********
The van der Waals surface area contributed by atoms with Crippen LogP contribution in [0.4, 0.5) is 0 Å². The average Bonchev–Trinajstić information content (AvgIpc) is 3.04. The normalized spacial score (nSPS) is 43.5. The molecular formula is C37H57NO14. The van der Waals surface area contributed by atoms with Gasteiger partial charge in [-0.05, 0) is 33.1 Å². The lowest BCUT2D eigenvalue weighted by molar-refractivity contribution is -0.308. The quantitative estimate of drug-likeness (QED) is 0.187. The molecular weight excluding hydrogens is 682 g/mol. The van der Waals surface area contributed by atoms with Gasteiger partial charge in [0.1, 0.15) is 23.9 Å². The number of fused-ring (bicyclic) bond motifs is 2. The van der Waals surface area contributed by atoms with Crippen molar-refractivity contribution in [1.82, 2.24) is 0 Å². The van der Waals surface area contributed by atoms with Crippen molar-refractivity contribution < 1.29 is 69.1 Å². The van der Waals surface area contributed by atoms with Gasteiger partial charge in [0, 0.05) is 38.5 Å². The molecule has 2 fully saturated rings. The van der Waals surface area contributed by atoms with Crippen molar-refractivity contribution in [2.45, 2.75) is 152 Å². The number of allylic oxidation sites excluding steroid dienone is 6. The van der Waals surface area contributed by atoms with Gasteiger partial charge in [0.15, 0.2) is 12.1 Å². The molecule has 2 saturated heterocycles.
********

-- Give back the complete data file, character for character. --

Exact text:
The van der Waals surface area contributed by atoms with Crippen LogP contribution in [0.4, 0.5) is 0 Å². The average Bonchev–Trinajstić information content (AvgIpc) is 3.04. The normalized spacial score (nSPS) is 43.5. The molecular formula is C37H57NO14. The van der Waals surface area contributed by atoms with Gasteiger partial charge in [-0.05, 0) is 33.1 Å². The lowest BCUT2D eigenvalue weighted by molar-refractivity contribution is -0.308. The quantitative estimate of drug-likeness (QED) is 0.187. The molecular weight excluding hydrogens is 682 g/mol. The van der Waals surface area contributed by atoms with Gasteiger partial charge in [0.1, 0.15) is 23.9 Å². The number of fused-ring (bicyclic) bond motifs is 2. The van der Waals surface area contributed by atoms with Crippen molar-refractivity contribution in [1.82, 2.24) is 0 Å². The van der Waals surface area contributed by atoms with Crippen molar-refractivity contribution < 1.29 is 69.1 Å². The van der Waals surface area contributed by atoms with Gasteiger partial charge in [0, 0.05) is 38.5 Å². The molecule has 2 fully saturated rings. The van der Waals surface area contributed by atoms with Crippen molar-refractivity contribution in [2.45, 2.75) is 152 Å². The number of allylic oxidation sites excluding steroid dienone is 6. The van der Waals surface area contributed by atoms with Gasteiger partial charge in [0.15, 0.2) is 12.1 Å². The molecule has 2 saturated heterocycles.